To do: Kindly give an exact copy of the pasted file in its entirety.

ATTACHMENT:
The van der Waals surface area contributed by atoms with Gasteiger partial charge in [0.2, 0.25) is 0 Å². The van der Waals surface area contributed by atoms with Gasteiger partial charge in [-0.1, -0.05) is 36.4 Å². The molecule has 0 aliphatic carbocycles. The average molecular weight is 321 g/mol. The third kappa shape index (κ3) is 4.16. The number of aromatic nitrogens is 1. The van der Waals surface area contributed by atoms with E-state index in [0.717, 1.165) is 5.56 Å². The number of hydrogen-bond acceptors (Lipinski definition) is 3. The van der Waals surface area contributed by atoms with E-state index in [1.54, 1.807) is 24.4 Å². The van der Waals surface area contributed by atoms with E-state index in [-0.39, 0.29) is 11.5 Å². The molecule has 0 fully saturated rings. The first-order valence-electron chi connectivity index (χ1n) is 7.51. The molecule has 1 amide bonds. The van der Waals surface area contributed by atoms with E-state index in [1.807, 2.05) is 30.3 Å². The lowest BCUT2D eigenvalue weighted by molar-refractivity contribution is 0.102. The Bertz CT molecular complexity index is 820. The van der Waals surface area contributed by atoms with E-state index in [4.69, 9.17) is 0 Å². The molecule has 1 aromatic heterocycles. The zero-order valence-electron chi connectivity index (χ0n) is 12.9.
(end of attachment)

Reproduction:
The van der Waals surface area contributed by atoms with Gasteiger partial charge in [0.2, 0.25) is 0 Å². The van der Waals surface area contributed by atoms with Gasteiger partial charge in [-0.1, -0.05) is 36.4 Å². The molecule has 0 aliphatic carbocycles. The average molecular weight is 321 g/mol. The third kappa shape index (κ3) is 4.16. The number of aromatic nitrogens is 1. The van der Waals surface area contributed by atoms with E-state index in [0.717, 1.165) is 5.56 Å². The number of hydrogen-bond acceptors (Lipinski definition) is 3. The van der Waals surface area contributed by atoms with E-state index in [1.54, 1.807) is 24.4 Å². The van der Waals surface area contributed by atoms with E-state index in [-0.39, 0.29) is 11.5 Å². The molecule has 0 fully saturated rings. The first-order valence-electron chi connectivity index (χ1n) is 7.51. The molecule has 1 amide bonds. The van der Waals surface area contributed by atoms with E-state index in [1.807, 2.05) is 30.3 Å². The lowest BCUT2D eigenvalue weighted by molar-refractivity contribution is 0.102. The Bertz CT molecular complexity index is 820. The van der Waals surface area contributed by atoms with E-state index in [4.69, 9.17) is 0 Å². The molecule has 1 aromatic heterocycles. The zero-order valence-electron chi connectivity index (χ0n) is 12.9.